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A Houston doctor who was convicted of sexually assaulting a patient while she was tethered to machines and receiving treatment for asthma will not serve any prison time. The punishment has surprised defense attorneys, disappointed law enforcement and raised concerns from a victims advocacy group, the Houston Chronicle reported. The victim said through a former attorney that she had no comment and wanted to put it all behind her.
The doctor instructed his patient to stand in front of him. He cupped her crotch and inserted his fingers into her vagina through her clothes, moving his hand repeatedly to her rectal area. Then he squeezed her breasts, according to the formal accusation filed by the Medical Board of California. The patient, accompanied to the appointment by her 4-year-old granddaughter, asked why that was necessary to diagnose a urinary-tract infection, the board alleged.
Sexual violence is shockingly common in our society. In some Asian, African, and Middle Eastern countries, that figure is even higher. Regardless of age or gender, the impact of sexual violence goes far beyond any physical injuries.
The police collected the DNA of male employees of a private nursing home in Arizona this week as they broadened the investigation into allegations that a woman in a vegetative state there who gave birth to a child last month had been sexually assaulted. Tommy Thompson, a police spokesman, said at a news conference. The moves represented an escalation in the case, which on Monday prompted the resignation of the longtime chief executive of Hacienda HealthCare, the parent company of the nursing home.
Click each link below for more information and program applications. SAFE hospital designation is not reviewed by the Office of Health Systems Management or added to the operating certificate but it is listed on the hospital profile. Note: Per Public Health Law i, every hospital in New York State is required to provide care to patients of sexual assault in the emergency department.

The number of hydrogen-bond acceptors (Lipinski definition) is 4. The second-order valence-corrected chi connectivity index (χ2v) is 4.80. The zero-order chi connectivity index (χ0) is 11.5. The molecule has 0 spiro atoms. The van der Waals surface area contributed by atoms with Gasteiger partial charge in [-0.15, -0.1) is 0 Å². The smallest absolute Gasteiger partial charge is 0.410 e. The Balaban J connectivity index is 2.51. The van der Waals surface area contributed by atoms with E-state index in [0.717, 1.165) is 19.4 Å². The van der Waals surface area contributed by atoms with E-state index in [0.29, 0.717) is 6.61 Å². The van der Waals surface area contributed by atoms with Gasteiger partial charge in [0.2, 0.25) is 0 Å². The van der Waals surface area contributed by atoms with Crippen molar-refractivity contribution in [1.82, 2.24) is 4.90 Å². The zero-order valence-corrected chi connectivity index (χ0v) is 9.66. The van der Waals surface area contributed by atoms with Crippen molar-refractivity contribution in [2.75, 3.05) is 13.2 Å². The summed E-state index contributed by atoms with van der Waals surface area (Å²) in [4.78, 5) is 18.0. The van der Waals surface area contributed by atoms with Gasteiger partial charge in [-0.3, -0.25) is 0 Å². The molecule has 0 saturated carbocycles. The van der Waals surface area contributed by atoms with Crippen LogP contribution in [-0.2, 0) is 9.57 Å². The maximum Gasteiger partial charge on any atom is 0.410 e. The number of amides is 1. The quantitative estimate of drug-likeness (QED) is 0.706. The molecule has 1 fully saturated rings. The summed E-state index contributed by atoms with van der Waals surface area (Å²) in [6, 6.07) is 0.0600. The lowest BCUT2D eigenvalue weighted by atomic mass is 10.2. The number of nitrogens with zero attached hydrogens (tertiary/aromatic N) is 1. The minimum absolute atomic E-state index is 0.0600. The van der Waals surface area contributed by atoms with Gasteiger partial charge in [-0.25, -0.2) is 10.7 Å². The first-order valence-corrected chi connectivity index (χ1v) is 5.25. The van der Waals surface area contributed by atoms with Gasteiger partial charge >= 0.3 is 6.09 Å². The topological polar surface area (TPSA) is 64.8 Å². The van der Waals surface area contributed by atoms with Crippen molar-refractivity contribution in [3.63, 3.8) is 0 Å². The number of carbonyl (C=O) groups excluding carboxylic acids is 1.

While international best practice is for such patients to be managed at specialist Sexual Assault Referral Centres SARCs1 — 4 of which there are more than 30 in the UK alone, GPs have several important roles to play:. GPs need to have a high index of suspicion for sexual violence because research has repeatedly demonstrated that most patients never disclose their experiences to doctors. GPs need to have a good understanding of safeguarding issues children and vulnerable adults and their responsibilities within these processes; and. Patients who have experienced sexual violence frequently feel loss of control over their lives.
Sexual abuse can occur at any age and is not biased towards race, gender, religion, or sexual orientation. Due to the complicated, extensive nature of how sexual abuse occurs, treatment can seem a daunting task. It is important to note that most sexual abuse experts agree that sexual abuse encounters are not solely about sex.
The case of sexual abuse allegedly perpetrated against scores of patients by senior Melbourne neurologist, Dr Andrew Churchyard, made national headlines. The case was also the subject of police investigation and prosecution; and civil proceedings were issued posthumously against his estate by a number of his former patients. Following significant media coverage and public outrage, the Independent review of the use of chaperones to protect patients in Australia was launched.